If I believe ‘X’ to be right and ‘Y’ to be wrong then my choices will converge or diverge within those parameters.  The guy sitting next to me in the subway has a different view so, who,  between the two of us, is ‘right’ ?  Whose fault was it that buddy there doesn’t think like me?  His parents, teachers or how about his priest or his neighbour?  Fact is, nobody knows.  We simply separate people into categories, suited to a profile that we’ve establish for them.  They might believe they are doing the Greater Good by killing what they consider the ‘bad people’ whilst another would be horrified by the abject violence of these actions therefore labeling them Evil-doers.

I have my opinions on many things and I will always speak what I perceive to be the truth, even if I have to pay the price for it.  I will stand up to ‘fight’ for what I consider injustice.   Some would rather protest against an oil pipeline because of environmental impacts, others will label them retards because they’re stopping progress.   Some will loot and destroy a downtown Square out of a belief of entitlement.  Others before me have met with hatred and violence but stood up for what they believed was right.  It wasn’t perseverance that motivated them but defiance in the face of injustice and inhumanity.

Even the most peaceful men and women has disobeyed, to prove to the masses that a little defiance in the face of stupidity, fear and greed can go a long way.

You see,  disobedience is subjective…it always depends on who defines what is Right and what is Wrong.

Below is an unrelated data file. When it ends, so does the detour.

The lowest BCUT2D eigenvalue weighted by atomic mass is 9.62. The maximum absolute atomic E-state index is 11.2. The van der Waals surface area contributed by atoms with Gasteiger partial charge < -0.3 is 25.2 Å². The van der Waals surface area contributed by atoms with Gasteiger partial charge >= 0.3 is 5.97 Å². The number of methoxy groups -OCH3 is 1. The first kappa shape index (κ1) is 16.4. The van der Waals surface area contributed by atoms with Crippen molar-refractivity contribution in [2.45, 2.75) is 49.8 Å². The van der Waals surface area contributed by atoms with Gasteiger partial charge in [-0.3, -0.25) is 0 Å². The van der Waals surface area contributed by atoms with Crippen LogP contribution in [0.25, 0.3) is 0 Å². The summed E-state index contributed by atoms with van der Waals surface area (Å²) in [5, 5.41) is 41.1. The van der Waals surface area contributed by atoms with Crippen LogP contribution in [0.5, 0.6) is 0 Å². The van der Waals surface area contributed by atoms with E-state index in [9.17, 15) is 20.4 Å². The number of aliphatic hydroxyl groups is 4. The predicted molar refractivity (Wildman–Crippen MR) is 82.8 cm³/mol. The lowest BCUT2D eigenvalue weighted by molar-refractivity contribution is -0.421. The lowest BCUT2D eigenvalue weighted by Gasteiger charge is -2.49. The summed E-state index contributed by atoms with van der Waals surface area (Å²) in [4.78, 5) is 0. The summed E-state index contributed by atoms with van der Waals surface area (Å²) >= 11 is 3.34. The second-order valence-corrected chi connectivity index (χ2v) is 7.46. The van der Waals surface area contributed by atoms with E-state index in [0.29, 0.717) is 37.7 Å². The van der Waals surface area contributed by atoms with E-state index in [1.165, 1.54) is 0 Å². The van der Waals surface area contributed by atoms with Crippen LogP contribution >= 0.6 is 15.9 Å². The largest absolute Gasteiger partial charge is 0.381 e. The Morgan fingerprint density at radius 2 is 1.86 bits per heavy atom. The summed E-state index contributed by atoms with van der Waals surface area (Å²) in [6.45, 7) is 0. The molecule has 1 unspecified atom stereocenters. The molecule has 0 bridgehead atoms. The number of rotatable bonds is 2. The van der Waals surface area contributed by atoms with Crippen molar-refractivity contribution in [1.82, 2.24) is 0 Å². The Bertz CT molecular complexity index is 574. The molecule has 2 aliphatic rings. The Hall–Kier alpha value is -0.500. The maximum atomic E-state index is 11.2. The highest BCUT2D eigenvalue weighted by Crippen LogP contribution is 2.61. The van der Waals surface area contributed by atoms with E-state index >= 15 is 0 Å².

4 comments

  1. Absolutely one of your best write ups so far ! That being said, here’s my little grain of salt in regards to this whole good versus bad thing. I do agree that many things out there are relative : beauty, richness, happiness, health, temperature, etc. you name it. If i look at the Vancouver rioter vandalizing a random car, i’m sorry but as hard as i try, i can’t bring myself to quantify that as a good thing. Maybe it’s the way i’ve been raised, maybe it’s the the easy life that i’ve been living, maybe it’s because i wasn’t there at that exact moment in those exact circumstances, but i just can’t picture myself tipping that car over and setting it on fire.

    Because that would be a bad thing. No matter what.

    Adi

  2. Well said, although the original post by @Julien was more about personal inflection and internal struggles to break free, your article brought me back to the philosophy debates I used to have with my College Profs.

  3. The links that Julien provided, pointed to internal struggles that not only became externalized but also marked the beginning of a social disobedience movement. These struggles were aimed at taking back their lives. At the same time, they faced moral dilemmas that, either by action or inaction, brought on consequences they ultimately had to live with. With disobedience, there is always an internal struggle, whatever the outcome.

  4. Thank you for that.
    You are absolutely right. I was also brought up to be a “good boy” and I will never believe that anarchy is the catalyst of social reforms. The riots were nothing more than an alcohol-fueled debauchery of violence, anger and vandalism, smearing and laying waste to a wonderful city, for the rest of the World to see. There was no need for a population to go on the offensive here, this was not a “Canadian Spring”. This was a case of retard is as retard does…